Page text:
Look at this article also on how to improve your credit score

You can also check your credit scores free annually so knowing your score is helpful for how you plan your future moves. While some states may have higher credit scores than others, credit scores are driven by individuals and depend on several factors. Some of those factors are income, where you live, poverty levels, and financial literacy. Being on top of your credit will keep you prepared for future financial decisions. Some consumers turn to credit repair resources such as LAJ Financial Solutions, Credit Saint, or Lexington Law, that can help remove blemishes from your credit report. Also learning how to leverage your credit will expand consumer’s options on future investments and strategies. Some homeowners can leverage their credit to obtain a FHA or VA loan to get a secondary mortgage.

The Top Energy Efficient Home Trends That Home Buyers Want in 2019

The Top Energy Efficient Home Trends That Home Buyers Want in 2019

Article Submitted by Fixr.com

As the cost of energy continues to rise, many home buyers today are looking for homes that are going to be easier and less expensive to run long term. I’ts important to know the trends to look for, whether you’re helping a seller update their home prior to selling or you want to keep an eye out for the perfect property for a buyer. Not only would following these trends allow you to better advise sellers, it also can help you ecuate buyers on to what to look for.

Each year, the home remodeling site Fixr polls industry experts and leaders in their field to help determine some of the top trends in the home improvement industry through their Energy Efficient Home Design Trends report.

Here are some of the most relevant findings to help you maximize your clients’ potential when buying or selling a home.

Energy Star Dryers

One key trend to watch for in properties is an Energy Star rated dryer. Of all the various appliances with the Energy Star label, experts felt that the dryer made the biggest change in energy usage when switching to a more efficient model. This is due in part to the fact that dryers use nearly as much electricity as central air conditioning.

Home shoppers today are focusing more on the laundry room, as well as where it’s located and what it contains more so than they ever have before. An energy efficient dryer can have a big impact on monthly energy budgets. 

Heat Pumps

When it comes to heating a home, the heat pump is the most recommended method of heating for providing consistent heat and energy savings. Heat pumps work by exchanging outside air for inside air. It extracts the heat energy from the air outside–even in cold weather–and transfers it indoors.

An electric heat pump is 50 percent more efficient that other forms of heating. It’s also the most frequently installed energy efficient heating system in homes today.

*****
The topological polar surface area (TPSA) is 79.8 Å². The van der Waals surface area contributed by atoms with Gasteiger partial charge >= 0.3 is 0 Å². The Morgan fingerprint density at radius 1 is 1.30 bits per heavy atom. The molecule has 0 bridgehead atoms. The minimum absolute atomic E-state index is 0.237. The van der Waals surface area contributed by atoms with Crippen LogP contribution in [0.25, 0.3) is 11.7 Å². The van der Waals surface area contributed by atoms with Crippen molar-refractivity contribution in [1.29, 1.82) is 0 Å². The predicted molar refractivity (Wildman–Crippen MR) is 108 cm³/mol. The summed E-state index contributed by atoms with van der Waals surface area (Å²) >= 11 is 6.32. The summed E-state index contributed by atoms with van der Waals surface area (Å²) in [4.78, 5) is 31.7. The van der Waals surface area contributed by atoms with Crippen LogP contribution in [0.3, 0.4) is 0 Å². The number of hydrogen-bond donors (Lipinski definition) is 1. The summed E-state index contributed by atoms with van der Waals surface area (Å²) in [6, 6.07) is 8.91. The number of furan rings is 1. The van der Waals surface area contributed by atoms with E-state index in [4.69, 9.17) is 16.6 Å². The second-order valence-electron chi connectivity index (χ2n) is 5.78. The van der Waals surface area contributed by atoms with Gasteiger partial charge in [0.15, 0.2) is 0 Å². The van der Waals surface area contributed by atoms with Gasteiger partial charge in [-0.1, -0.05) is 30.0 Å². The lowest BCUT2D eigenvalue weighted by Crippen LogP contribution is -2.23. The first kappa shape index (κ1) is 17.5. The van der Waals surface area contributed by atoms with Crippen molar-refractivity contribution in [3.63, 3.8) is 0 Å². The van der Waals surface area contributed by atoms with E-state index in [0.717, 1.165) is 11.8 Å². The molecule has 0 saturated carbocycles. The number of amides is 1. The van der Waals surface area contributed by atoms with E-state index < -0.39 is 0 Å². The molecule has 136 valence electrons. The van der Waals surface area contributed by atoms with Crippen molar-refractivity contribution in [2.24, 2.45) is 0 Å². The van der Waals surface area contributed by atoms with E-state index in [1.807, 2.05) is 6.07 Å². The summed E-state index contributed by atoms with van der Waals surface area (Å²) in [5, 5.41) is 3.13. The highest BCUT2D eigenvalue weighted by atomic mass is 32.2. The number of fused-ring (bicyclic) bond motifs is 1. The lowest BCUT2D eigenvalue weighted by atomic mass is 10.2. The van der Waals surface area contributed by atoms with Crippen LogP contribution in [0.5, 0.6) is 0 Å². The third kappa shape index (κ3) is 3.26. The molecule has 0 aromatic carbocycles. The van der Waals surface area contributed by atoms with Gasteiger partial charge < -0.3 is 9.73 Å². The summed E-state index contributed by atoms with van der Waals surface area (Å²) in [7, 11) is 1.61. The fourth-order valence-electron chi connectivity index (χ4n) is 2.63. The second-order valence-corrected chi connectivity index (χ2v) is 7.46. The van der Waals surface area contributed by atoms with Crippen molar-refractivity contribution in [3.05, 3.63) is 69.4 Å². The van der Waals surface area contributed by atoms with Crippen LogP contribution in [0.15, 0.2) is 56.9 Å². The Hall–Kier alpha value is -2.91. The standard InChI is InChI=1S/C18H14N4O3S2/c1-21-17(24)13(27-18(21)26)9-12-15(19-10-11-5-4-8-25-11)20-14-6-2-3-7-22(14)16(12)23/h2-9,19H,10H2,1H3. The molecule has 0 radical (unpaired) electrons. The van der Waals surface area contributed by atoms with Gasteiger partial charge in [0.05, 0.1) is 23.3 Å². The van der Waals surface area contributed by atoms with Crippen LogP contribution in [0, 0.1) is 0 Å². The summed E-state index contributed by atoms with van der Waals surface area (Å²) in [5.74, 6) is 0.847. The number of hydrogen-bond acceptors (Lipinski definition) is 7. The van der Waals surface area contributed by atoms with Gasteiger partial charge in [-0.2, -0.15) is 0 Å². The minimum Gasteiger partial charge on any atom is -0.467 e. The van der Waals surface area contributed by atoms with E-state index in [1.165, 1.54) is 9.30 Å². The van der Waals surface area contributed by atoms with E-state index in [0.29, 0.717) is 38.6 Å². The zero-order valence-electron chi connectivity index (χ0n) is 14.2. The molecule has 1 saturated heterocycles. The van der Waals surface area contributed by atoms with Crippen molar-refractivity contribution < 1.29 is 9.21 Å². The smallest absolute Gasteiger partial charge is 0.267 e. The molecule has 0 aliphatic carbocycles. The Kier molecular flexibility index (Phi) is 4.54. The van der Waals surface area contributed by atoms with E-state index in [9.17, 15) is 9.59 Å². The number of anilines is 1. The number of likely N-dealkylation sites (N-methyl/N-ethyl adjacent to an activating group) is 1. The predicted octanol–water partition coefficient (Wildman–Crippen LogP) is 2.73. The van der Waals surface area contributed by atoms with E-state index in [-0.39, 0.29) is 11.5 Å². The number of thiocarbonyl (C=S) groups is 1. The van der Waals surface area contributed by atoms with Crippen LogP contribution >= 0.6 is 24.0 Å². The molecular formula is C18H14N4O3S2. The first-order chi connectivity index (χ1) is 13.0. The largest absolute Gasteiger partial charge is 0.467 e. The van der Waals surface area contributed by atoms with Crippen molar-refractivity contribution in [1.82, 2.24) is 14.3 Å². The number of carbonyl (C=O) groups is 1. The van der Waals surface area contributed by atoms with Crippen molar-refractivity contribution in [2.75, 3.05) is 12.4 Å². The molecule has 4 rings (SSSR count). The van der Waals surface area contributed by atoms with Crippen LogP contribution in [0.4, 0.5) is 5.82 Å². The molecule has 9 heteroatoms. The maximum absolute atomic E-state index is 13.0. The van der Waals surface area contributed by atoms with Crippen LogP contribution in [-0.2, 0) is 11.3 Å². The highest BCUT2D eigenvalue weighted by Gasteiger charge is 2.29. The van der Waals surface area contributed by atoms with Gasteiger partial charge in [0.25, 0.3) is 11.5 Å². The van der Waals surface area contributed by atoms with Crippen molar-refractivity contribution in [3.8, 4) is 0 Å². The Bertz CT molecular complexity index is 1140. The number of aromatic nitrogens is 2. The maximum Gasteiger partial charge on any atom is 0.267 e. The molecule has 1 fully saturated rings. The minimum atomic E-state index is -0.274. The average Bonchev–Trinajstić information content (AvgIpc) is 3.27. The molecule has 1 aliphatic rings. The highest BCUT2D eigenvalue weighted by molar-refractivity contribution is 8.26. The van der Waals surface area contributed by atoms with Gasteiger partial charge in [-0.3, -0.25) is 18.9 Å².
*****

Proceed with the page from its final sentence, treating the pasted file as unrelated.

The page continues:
Day Lighting for the Kitchen and Living Room

While experts agree that the best way to save money on electric bills without reducing the amount of usage is to use LED lights, there are still important things to consider when looking at a home for sale.  

Day lighting is an important component of reducing electricity. This has to do with how much natural light a room gets. The kitchen and living room are two spaces that use the most electricity. As such, it makes sense that home buyers may want to opt for homes that have sufficient natural light in these areas either through windows or skylights.


Tankless Water Heaters

While the heat pump is the most popular way to heat a home, a tankless water heater is the most popular method of heating water. Tankless heaters are installed inside the walls of a home, and heat the water as it’s being used. This is in contrast to a heater that is constantly maintaining the temperature of any gallons of water at a time. Households that use this method of heating water can expect to save $100 a year on their energy bills.

Heat pumps and tankless heaters are both popular, but hybrid heat pump hot water heaters tend not to perform as well universally. Tankless heaters can be installed in more places, and perform better in cold-weather climates in general.

Low Flow Fixtures in Full Bathrooms 

Households use a lot of water each day when they aren’t using low flow fixtures to try to restrict this usage. Experts felt the place that made the biggest difference when installing these items is in full bathrooms.

This makes sense, as the full bathroom will include a tub and shower, as well as a sink and toilet. Installing low flow fixtures in full bathrooms can help reduce the load on the water supply.

Solar Panels 

If home buyers are looking at homes with renewable energy sources, experts say that solar panels are by far the most popular method. Renewable energy is increasing everywhere, with millennial homeowners leading the biggest push into this sector. Experts also reported that millennials were the most likely to invest in cleaner energy sources, with Gen X taking second place.

Saving Energy Means Saving Money and the Environment


Homeowners and home buyers today are motivated to make energy-efficient changes in their homes due to the potential to save money as well as energy. More people generally aware of a need to protect the environment so it makes sense that protection coming from within the home ranks second place.

Homeowners and home buyers that want to maximize their potential in both these areas should seriously consider paying attention to these and other important trends in energy savings. While individually each of these factors may not save much, added together, they can have a significant impact on both the homeowner’s wallet, and their overall comfort inside the home.

Help your clients by pointing out these trends ,and how they can make them work to get better results for everyone involved.

To learn about the cost of household remodeling projects, visit the Cost Guides.